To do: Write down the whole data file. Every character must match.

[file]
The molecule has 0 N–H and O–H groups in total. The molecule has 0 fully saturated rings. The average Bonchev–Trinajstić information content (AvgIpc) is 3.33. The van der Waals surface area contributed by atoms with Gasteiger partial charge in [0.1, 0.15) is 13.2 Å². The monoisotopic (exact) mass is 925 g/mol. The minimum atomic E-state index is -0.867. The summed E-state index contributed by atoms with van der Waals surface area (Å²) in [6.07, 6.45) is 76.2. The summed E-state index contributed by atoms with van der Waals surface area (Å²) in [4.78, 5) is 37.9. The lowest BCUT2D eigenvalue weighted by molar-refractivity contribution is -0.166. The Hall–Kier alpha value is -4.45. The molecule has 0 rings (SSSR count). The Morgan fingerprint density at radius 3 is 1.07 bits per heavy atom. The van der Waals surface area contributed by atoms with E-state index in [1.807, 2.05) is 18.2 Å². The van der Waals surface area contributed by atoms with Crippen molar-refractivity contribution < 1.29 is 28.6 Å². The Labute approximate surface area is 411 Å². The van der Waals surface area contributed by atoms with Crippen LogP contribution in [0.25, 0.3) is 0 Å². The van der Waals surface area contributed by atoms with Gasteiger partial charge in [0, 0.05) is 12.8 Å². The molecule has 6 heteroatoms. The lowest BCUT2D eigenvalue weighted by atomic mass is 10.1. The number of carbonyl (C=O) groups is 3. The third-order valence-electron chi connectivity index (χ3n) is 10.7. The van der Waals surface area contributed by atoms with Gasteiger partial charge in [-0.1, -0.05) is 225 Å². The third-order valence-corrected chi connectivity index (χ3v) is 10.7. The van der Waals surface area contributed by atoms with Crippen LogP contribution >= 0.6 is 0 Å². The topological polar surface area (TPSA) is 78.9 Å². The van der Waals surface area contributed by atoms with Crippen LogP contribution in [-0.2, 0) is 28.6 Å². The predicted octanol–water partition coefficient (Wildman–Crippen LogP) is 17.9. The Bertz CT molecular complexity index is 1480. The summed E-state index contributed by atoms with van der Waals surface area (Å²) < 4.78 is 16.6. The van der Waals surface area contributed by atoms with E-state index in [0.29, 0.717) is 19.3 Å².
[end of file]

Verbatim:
The molecule has 0 N–H and O–H groups in total. The molecule has 0 fully saturated rings. The average Bonchev–Trinajstić information content (AvgIpc) is 3.33. The van der Waals surface area contributed by atoms with Gasteiger partial charge in [0.1, 0.15) is 13.2 Å². The monoisotopic (exact) mass is 925 g/mol. The minimum atomic E-state index is -0.867. The summed E-state index contributed by atoms with van der Waals surface area (Å²) in [6.07, 6.45) is 76.2. The summed E-state index contributed by atoms with van der Waals surface area (Å²) in [4.78, 5) is 37.9. The lowest BCUT2D eigenvalue weighted by molar-refractivity contribution is -0.166. The Hall–Kier alpha value is -4.45. The molecule has 0 rings (SSSR count). The Morgan fingerprint density at radius 3 is 1.07 bits per heavy atom. The van der Waals surface area contributed by atoms with E-state index in [1.807, 2.05) is 18.2 Å². The van der Waals surface area contributed by atoms with Crippen molar-refractivity contribution < 1.29 is 28.6 Å². The Labute approximate surface area is 411 Å². The van der Waals surface area contributed by atoms with Crippen LogP contribution in [0.25, 0.3) is 0 Å². The van der Waals surface area contributed by atoms with Gasteiger partial charge in [0, 0.05) is 12.8 Å². The molecule has 6 heteroatoms. The lowest BCUT2D eigenvalue weighted by atomic mass is 10.1. The number of carbonyl (C=O) groups is 3. The third-order valence-electron chi connectivity index (χ3n) is 10.7. The van der Waals surface area contributed by atoms with Gasteiger partial charge in [-0.1, -0.05) is 225 Å². The third-order valence-corrected chi connectivity index (χ3v) is 10.7. The van der Waals surface area contributed by atoms with Crippen LogP contribution >= 0.6 is 0 Å². The topological polar surface area (TPSA) is 78.9 Å². The van der Waals surface area contributed by atoms with Crippen LogP contribution in [-0.2, 0) is 28.6 Å². The predicted octanol–water partition coefficient (Wildman–Crippen LogP) is 17.9. The Bertz CT molecular complexity index is 1480. The summed E-state index contributed by atoms with van der Waals surface area (Å²) < 4.78 is 16.6. The van der Waals surface area contributed by atoms with E-state index in [0.29, 0.717) is 19.3 Å².